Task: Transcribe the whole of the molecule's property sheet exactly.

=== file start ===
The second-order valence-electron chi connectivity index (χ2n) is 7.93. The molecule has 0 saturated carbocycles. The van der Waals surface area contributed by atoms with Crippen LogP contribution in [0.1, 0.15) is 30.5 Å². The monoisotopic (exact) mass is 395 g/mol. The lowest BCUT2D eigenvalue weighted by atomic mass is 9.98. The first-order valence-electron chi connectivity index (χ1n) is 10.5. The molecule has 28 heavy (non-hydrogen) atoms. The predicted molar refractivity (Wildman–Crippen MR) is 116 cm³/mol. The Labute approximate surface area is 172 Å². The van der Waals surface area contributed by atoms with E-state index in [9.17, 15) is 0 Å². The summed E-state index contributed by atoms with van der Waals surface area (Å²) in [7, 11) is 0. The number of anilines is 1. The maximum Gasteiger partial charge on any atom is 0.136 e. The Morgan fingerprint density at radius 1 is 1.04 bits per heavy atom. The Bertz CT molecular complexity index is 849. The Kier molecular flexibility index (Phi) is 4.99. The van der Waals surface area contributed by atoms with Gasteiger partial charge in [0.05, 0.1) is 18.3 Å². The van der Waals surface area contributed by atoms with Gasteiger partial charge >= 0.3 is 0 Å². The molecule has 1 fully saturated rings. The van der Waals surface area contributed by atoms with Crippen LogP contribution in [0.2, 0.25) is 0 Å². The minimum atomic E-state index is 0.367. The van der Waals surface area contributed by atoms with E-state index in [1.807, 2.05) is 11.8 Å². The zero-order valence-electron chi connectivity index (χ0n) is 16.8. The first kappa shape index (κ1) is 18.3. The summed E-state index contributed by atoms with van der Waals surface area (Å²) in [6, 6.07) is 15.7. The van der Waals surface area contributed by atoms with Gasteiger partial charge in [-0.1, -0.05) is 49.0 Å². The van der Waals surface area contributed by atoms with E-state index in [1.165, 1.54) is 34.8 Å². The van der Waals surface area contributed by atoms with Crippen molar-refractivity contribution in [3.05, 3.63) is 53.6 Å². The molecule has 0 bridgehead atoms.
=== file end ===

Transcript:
The second-order valence-electron chi connectivity index (χ2n) is 7.93. The molecule has 0 saturated carbocycles. The van der Waals surface area contributed by atoms with Crippen LogP contribution in [0.1, 0.15) is 30.5 Å². The monoisotopic (exact) mass is 395 g/mol. The lowest BCUT2D eigenvalue weighted by atomic mass is 9.98. The first-order valence-electron chi connectivity index (χ1n) is 10.5. The molecule has 28 heavy (non-hydrogen) atoms. The predicted molar refractivity (Wildman–Crippen MR) is 116 cm³/mol. The Labute approximate surface area is 172 Å². The van der Waals surface area contributed by atoms with E-state index in [9.17, 15) is 0 Å². The summed E-state index contributed by atoms with van der Waals surface area (Å²) in [7, 11) is 0. The number of anilines is 1. The maximum Gasteiger partial charge on any atom is 0.136 e. The Morgan fingerprint density at radius 1 is 1.04 bits per heavy atom. The Bertz CT molecular complexity index is 849. The Kier molecular flexibility index (Phi) is 4.99. The van der Waals surface area contributed by atoms with Gasteiger partial charge in [0.05, 0.1) is 18.3 Å². The van der Waals surface area contributed by atoms with Gasteiger partial charge >= 0.3 is 0 Å². The molecule has 1 fully saturated rings. The van der Waals surface area contributed by atoms with Crippen LogP contribution in [0.2, 0.25) is 0 Å². The minimum atomic E-state index is 0.367. The van der Waals surface area contributed by atoms with E-state index in [1.807, 2.05) is 11.8 Å². The zero-order valence-electron chi connectivity index (χ0n) is 16.8. The first kappa shape index (κ1) is 18.3. The summed E-state index contributed by atoms with van der Waals surface area (Å²) in [6, 6.07) is 15.7. The van der Waals surface area contributed by atoms with Gasteiger partial charge in [-0.1, -0.05) is 49.0 Å². The van der Waals surface area contributed by atoms with E-state index in [1.165, 1.54) is 34.8 Å². The van der Waals surface area contributed by atoms with Crippen molar-refractivity contribution in [3.05, 3.63) is 53.6 Å². The molecule has 0 bridgehead atoms.